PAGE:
All About Content

Have You Found Jesus on My Blog?

Posted by Melanie Phung on Monday, November 24, 2008 at 11:54 am

We all know that panel data can produce some odd results when sample size is really small — exaggerating trends that in reality might not signify anything at all or missing some data altogether. In the case of reporting search traffic to my site, however, the panel data from Compete.com seems to be pointing at something that really doesn’t exist.

Check it out:

Compete.com says that the term “Jesus Christ” is responsible for one quarter of my search traffic.

Obviously I don’t expect Compete’s free data to match my (also free) analytics program perfectly, but I can say with a lot of confidence that this data appears to be sampling something that can’t possibly exist.

Now before you go around decrying me as a heathen and a heretic, my point here isn’t that Jesus Christ doesn’t exist … simply that he certainly does not exist on this blog.

I’ve never, ever used the phrase “Jesus Christ” on this site. Until now, of course. No, in general I tend to favor exclamations like Jeebus! or Good Gawd! or Sweet Lawd Almighty!

Nor have I, to the best of my knowledge, ever been Googlebombed with that term.

In short: I do not rank, and there’s no reason for me to rank, for the search term [jesus christ] — And showing up in search results would seem to be a prerequisite for driving search traffic.

Here are the terms that drive search engine visits according to my analytics program (although no single term drives anywhere close to 25% of my search traffic):

See? No Jesus.

While I do use Compete.com for research and competitive intelligence, I’m going to be taking their data with an ever larger grain of sand. Their data isn’t just skewed, in some cases it’s just patently wrong.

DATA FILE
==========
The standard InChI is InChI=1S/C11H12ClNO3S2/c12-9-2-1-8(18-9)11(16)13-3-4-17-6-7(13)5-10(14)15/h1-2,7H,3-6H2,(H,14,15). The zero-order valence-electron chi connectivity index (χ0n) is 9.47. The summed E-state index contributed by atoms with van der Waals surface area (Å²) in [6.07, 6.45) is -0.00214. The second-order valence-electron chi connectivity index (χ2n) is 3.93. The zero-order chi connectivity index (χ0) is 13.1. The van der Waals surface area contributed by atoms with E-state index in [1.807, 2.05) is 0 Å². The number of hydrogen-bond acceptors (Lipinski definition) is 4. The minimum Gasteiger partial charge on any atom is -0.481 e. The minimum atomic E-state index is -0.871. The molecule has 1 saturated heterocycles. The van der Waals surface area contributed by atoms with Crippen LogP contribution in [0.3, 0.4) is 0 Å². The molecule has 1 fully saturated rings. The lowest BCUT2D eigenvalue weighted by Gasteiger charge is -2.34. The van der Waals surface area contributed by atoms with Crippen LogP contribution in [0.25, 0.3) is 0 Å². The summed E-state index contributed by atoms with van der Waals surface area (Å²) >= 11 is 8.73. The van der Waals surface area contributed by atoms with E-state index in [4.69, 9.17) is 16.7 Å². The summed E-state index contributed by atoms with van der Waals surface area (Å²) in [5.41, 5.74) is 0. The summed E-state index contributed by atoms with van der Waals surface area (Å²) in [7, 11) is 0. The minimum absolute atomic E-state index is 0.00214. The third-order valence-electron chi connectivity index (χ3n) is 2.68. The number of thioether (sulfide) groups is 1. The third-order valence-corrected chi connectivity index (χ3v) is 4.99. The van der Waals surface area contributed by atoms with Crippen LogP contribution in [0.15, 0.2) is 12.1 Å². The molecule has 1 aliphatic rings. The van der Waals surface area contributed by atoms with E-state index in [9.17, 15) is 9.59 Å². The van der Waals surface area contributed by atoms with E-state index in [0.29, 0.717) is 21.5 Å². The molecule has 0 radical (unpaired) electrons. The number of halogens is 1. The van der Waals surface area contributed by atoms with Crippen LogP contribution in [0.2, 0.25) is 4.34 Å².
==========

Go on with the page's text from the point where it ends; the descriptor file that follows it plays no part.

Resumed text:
Post Script

The idea that someone looking for Jesus Christ would find Him on my blog struck me, frankly, as insane. But I hear He works in mysterious ways, so I’m just going to go ahead and go with it.

Jesus Christ Loves All-About-Content.com

Tagged: sacrilegious

Comments (14)

Category: Data,Navel-Gazing

Keyword Tools for Lazy Researchers

Posted by Melanie Phung on Friday, November 21, 2008 at 4:34 pm

Every time Google releases a new tool (Barry Schwartz broke the story of Google’s new search-based keyword research tool with a good write up at SEL), it makes it easier for people to think for themselves a little less and rely on Google to do their work for them even more.

If you’re not a professional search engine marketer, and just dabble in search it won’t make much of a difference, but if your job is to provide top-notch keyword research, these tools can easily turn into a crutch. And don’t fool yourself into believing that Google doesn’t have its own interests at heart when it loans you those free crutches.

We’re Turning Into Complacent Search Marketers

It used to be that keyword research required brainstorming, digging around competitors’ sites, reading up on topics, trying to think like a user, and running your seed lists through multiple tools to get the best estimate of where you could expect high traffic and low competition. You went through the process multiple times to build new lists of keywords and optimized around these little nuggets of opportunity. And even then you knew the tools were imperfect so you had to use your brain and test, test, test.

Now it seems like it’s a matter of typing a URL or a common word into a box that will take all the hard work out of keyword “research” (but, seriously, is it really “research” if getting a big list of perfectly targeted keywords just involves punching in your website and letting Google return a list for you?) And because that tool belongs to Google, and you know Google owns all the user data of the very audience you’re targeting, and it returns all the obvious suggestions, why bother to go any further?